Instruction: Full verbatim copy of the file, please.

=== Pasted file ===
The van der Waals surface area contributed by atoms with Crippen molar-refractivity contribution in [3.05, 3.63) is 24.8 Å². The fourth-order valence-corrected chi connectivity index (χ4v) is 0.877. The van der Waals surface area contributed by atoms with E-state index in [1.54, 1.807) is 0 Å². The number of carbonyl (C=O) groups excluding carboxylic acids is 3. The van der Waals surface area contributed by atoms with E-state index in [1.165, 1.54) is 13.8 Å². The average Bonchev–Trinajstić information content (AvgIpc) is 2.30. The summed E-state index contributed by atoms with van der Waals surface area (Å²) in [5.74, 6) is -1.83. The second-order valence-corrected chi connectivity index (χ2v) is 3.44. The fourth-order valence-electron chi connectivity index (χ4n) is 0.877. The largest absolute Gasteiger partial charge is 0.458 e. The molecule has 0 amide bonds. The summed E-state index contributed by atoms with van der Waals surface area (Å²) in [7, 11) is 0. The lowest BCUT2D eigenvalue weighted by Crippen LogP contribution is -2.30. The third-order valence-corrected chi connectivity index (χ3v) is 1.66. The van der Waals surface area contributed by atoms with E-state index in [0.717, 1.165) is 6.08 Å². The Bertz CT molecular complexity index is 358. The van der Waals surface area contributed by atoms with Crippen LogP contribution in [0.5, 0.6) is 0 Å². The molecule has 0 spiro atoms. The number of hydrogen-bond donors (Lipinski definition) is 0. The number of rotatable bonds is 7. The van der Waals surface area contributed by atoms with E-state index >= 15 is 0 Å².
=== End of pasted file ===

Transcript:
The van der Waals surface area contributed by atoms with Crippen molar-refractivity contribution in [3.05, 3.63) is 24.8 Å². The fourth-order valence-corrected chi connectivity index (χ4v) is 0.877. The van der Waals surface area contributed by atoms with E-state index in [1.54, 1.807) is 0 Å². The number of carbonyl (C=O) groups excluding carboxylic acids is 3. The van der Waals surface area contributed by atoms with E-state index in [1.165, 1.54) is 13.8 Å². The average Bonchev–Trinajstić information content (AvgIpc) is 2.30. The summed E-state index contributed by atoms with van der Waals surface area (Å²) in [5.74, 6) is -1.83. The second-order valence-corrected chi connectivity index (χ2v) is 3.44. The fourth-order valence-electron chi connectivity index (χ4n) is 0.877. The largest absolute Gasteiger partial charge is 0.458 e. The molecule has 0 amide bonds. The summed E-state index contributed by atoms with van der Waals surface area (Å²) in [7, 11) is 0. The lowest BCUT2D eigenvalue weighted by Crippen LogP contribution is -2.30. The third-order valence-corrected chi connectivity index (χ3v) is 1.66. The van der Waals surface area contributed by atoms with E-state index in [0.717, 1.165) is 6.08 Å². The Bertz CT molecular complexity index is 358. The van der Waals surface area contributed by atoms with Crippen LogP contribution in [0.5, 0.6) is 0 Å². The molecule has 0 spiro atoms. The number of hydrogen-bond donors (Lipinski definition) is 0. The number of rotatable bonds is 7. The van der Waals surface area contributed by atoms with E-state index >= 15 is 0 Å².